Published on 15/04/2013
Emu oil could be used as a possible treatment for a number of bowel conditions, according to a new study, including damage caused by chemotherapy.
Emu oil could be used to treat bowel conditions
Taken from the fat of emus, emu oil has traditionally been used by the Australian indigenous population as a treatment for skin wounds.
Now, researchers at the University of Adelaide have found that the anti-inflammatory properties of the substance can help to repair damage to the bowel.
A series of studies in the lab show that emu oil treatment accelerates the repair process following injury, by stimulating growth of particular parts of the intestine.
Not only could this help people with a variety of common bowel diseases, but it could also help chemotherapy patients with painful intestinal ulcers.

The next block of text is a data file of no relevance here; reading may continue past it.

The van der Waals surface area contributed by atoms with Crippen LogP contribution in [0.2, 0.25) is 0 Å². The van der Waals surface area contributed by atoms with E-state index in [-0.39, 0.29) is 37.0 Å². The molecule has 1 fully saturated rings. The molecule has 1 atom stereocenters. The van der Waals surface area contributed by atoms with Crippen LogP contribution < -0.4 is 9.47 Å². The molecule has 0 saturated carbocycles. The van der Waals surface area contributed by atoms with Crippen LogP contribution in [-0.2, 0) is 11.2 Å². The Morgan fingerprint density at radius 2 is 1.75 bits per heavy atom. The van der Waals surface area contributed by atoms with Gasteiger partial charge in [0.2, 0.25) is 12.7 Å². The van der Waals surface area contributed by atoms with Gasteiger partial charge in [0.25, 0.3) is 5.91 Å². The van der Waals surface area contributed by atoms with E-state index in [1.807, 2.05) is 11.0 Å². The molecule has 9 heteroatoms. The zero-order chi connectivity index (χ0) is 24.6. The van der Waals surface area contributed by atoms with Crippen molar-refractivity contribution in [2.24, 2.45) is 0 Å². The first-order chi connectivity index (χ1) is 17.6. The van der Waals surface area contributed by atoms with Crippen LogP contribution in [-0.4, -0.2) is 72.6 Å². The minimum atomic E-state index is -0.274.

PhD candidate Suzanne Mashtoub Abimosleh said: "The symptoms of mucositis - which include painful ulcers throughout the gastrointestinal tract - are experienced by 40-60% of all cancer patients undergoing chemotherapy worldwide and currently there are no effective treatment options."
Lead author Professor Gordon Howarth said: "We've now done sufficient studies in the laboratory to show that emu oil has potential to help reduce the debilitating symptoms of these conditions and to enhance intestinal recovery."
"We are now looking at further work to look at emu oil dosages, and whether the beneficial effects can be reproduced in clinical trials."
Researchers say the next steps include clinical trials, probably first with patients experiencing irritable bowel syndrome.
The emu is the largest bird native to Australia, and Emu farming occurs all over the country. Emu farming is a highly regulated industry and all farmers are licencensed by the Government.
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